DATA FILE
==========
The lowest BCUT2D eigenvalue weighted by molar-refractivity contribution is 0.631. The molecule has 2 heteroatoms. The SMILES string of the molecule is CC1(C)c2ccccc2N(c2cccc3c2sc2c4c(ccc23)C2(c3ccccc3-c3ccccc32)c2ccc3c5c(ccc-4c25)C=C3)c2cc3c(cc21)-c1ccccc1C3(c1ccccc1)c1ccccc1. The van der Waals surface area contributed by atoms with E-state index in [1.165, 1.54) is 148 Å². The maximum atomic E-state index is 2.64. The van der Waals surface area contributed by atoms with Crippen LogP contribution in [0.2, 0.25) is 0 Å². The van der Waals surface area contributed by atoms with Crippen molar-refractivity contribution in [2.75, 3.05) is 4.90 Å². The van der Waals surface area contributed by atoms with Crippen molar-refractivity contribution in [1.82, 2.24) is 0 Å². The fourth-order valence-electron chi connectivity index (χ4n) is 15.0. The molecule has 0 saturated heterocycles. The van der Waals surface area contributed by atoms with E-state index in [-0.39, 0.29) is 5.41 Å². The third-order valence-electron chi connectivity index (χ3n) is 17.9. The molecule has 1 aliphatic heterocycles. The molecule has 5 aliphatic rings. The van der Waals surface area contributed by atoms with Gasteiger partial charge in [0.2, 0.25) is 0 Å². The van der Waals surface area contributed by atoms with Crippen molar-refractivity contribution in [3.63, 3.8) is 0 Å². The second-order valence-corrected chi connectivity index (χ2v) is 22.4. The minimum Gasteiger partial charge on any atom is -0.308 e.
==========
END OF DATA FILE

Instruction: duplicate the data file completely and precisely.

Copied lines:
The lowest BCUT2D eigenvalue weighted by molar-refractivity contribution is 0.631. The molecule has 2 heteroatoms. The SMILES string of the molecule is CC1(C)c2ccccc2N(c2cccc3c2sc2c4c(ccc23)C2(c3ccccc3-c3ccccc32)c2ccc3c5c(ccc-4c25)C=C3)c2cc3c(cc21)-c1ccccc1C3(c1ccccc1)c1ccccc1. The van der Waals surface area contributed by atoms with E-state index in [1.165, 1.54) is 148 Å². The maximum atomic E-state index is 2.64. The van der Waals surface area contributed by atoms with Crippen LogP contribution in [0.2, 0.25) is 0 Å². The van der Waals surface area contributed by atoms with Crippen molar-refractivity contribution in [2.75, 3.05) is 4.90 Å². The van der Waals surface area contributed by atoms with Crippen molar-refractivity contribution in [1.82, 2.24) is 0 Å². The fourth-order valence-electron chi connectivity index (χ4n) is 15.0. The molecule has 0 saturated heterocycles. The van der Waals surface area contributed by atoms with E-state index in [-0.39, 0.29) is 5.41 Å². The third-order valence-electron chi connectivity index (χ3n) is 17.9. The molecule has 1 aliphatic heterocycles. The molecule has 5 aliphatic rings. The van der Waals surface area contributed by atoms with Gasteiger partial charge in [0.2, 0.25) is 0 Å². The van der Waals surface area contributed by atoms with Crippen molar-refractivity contribution in [3.63, 3.8) is 0 Å². The second-order valence-corrected chi connectivity index (χ2v) is 22.4. The minimum Gasteiger partial charge on any atom is -0.308 e.